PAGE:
Egg Salad Recipe

I’ve wanted to talk to you about Isot for a long time, but the little packet I opened sat on my counter for a few weeks, waiting to go into something else. But it wasn’t until I found myself with an overload of eggs, and an odd craving for an egg salad sandwich (something I haven’t had for years) that I found a way to feature this curiously delicious pepper, which has fruity and spicy nuances happening at the same time.

Isot is also known as Urfa Biber, and is a deep-purplish ground pepper. Whereas pomegranate molasses was all the rage a few years ago, Isot kind of got overlooked. And because I’m constantly asked “What’s the next food trend?” whenever I get interviewed, I’d like to propose Isot. It was given to me as part of a Turkish care package by Cenk, when he came to visit from Istanbul. And ever since I ripped open the curious little packet of pepper, which is the color of burnished eggplant skin, I’ve been intrigued by the thought of putting it in – or on – something else.

IsotDijon Mustard
egg saladurfa papper

I found myself overstocked on eggs because a few weeks ago, my local grocery store had a promotion on free-range eggs. After watching a television program on how “caged” chickens are treated here and elsewhere, I decided a while back to use free-range eggs as much as I can. I go through a lot of eggs with all the baking and so forth, so I bought eight or ten 6-packs of free-range eggs. (Of course, my ‘quantity-buying’ always startles the cashiers here in Paris.) Then I found myself embroiled with projects other than baking around here, including construction and moving house, so with my surplus of eggs, I made egg salad.

hard-boiled eggs

You can use any kind of spicy or smoke red pepper or chile powder that you wish. I know this is kind of radical, in a retro, hippy-dippy way perhaps, but a handful of sunflower seeds is very good in egg salad. So next time you make egg salad, you might want to try adding some. They have sort of a sly nutty, buttery taste and a subtle crunch, which acts as a nice counterpoint and pairs surprisingly well with a scoop of mayonnaise and the eggs. I do, however, draw the line at sprouts. Which I used to eat because I thought that you were supposed to like them, until I realized I that I didn’t. So I stopped.

making egg salad

But I was happy to revisit egg salad, especially using an ingredient that was new to me. I spread it on some grainy bread, then I found myself scraping the last of it right out of the bowl.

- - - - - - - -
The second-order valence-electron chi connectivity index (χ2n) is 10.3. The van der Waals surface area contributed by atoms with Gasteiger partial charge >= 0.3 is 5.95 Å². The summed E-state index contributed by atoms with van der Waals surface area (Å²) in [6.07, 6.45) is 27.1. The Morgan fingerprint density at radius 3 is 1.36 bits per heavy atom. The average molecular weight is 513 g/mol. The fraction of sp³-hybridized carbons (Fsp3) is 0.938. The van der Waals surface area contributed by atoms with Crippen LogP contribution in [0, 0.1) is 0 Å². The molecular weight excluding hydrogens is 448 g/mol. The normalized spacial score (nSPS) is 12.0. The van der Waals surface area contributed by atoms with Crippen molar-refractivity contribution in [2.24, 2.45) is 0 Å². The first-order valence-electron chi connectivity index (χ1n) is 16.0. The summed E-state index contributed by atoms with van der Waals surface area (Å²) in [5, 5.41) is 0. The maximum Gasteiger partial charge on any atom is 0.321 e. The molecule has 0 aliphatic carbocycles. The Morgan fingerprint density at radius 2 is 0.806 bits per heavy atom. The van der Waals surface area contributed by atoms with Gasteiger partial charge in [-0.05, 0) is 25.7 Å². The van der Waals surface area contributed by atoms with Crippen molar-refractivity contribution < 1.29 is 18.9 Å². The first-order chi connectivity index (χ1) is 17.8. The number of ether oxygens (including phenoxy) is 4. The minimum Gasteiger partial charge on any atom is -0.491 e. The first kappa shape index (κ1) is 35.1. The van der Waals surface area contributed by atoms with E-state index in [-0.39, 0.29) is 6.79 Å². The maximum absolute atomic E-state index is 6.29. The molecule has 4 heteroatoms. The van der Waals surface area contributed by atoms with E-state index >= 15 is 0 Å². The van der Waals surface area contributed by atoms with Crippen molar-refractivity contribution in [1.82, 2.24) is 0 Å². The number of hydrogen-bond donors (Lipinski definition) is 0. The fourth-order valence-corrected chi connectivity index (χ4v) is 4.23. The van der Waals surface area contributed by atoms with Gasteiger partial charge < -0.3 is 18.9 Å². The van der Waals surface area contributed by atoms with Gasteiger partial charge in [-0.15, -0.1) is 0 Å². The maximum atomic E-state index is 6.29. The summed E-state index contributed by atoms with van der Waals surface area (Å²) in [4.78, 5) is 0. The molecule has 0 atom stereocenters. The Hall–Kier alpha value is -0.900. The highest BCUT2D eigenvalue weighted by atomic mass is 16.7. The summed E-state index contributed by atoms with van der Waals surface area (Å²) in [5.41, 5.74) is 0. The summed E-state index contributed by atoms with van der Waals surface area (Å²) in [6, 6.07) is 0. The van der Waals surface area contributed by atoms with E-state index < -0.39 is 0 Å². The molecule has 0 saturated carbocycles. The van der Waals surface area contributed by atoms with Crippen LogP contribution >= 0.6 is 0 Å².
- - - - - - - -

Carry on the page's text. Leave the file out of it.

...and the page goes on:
Egg Salad

Enough for 2 or 3 sandwiches


My uncle once told me a funny story: about forty years ago, he once set out to make a recipe that called for capers and he thought that he would use fresh, rather than something from a jar. He looked and looked and looked and couldn’t find fresh. He could only find the pickled ones, which he later realized were how capers were prepared and sold. And now, every time I open a jar I think of his story. I like a little bit of chopped capers in my egg salad, or something a bit vinegary. You could also use some chopped cornichons or pickles – and their juice – in place of the capers.

You can use any kind of pepper powder that you want. Note that if you use a red one, it will turn the color of the egg salad a somewhat fiery shade of red.


  • 6 hard-boiled eggs
  • 1/3 (70g) cup mayonnaise
  • 1 1/2 teaspoon Dijon mustard
  • 1 tablespoon (drained) capers, chopped
  • 1 1/2 teaspoons caper juice
  • 3/4 teaspoon pepper, such as Isot (Urfa), black pepper or red pepper powder
  • sea salt
  • optional: 3 tablespoons sunflower seeds


1. Peel the eggs and chop them into pieces.

2. Mix the eggs in a bowl with the mayonnaise, mustard, capers, caper juice, pepper, and a good sprinkle salt. If desired, add the sunflower seeds.

To serve, spread on toasted grainy bread, then garnish with additional salt, pepper, and some chopped chives. Or for a real treat, top with a few strips of crispy bacon.



Related Links

Aleppo, Kirmizi, Maras and Urfa (An Educated Palate)

Urfa Biber (The Kitchn)

Homemade Eggless Mayonnaise

The Heat of the Matter (Gourmet)

How to Make Perfect Hard Boiled Eggs (Simply Recipes)

Urfa Biber (Serious Eats)

Ufra Pepper (The Perfect Pantry)

Turkey Kababs with Urfa Pepper (New York Times)

The Grainy Breads of Paris



Places to Buy Isot (Urfa Pepper)

Urfa Pepper (Formaggio Kitchen)

Urfa Turkish Red Pepper Flakes (Zingerman’s)

Urfa Chili Pepper (Vanns Spices)

Urfa (Amazon)

119 comments

  • As a tender of 11 very spoiled backyard hens, I often find myself in the predicament of egg overload and therefore make egg salad. I will have to try adding the sunflower seeds…that sounds good.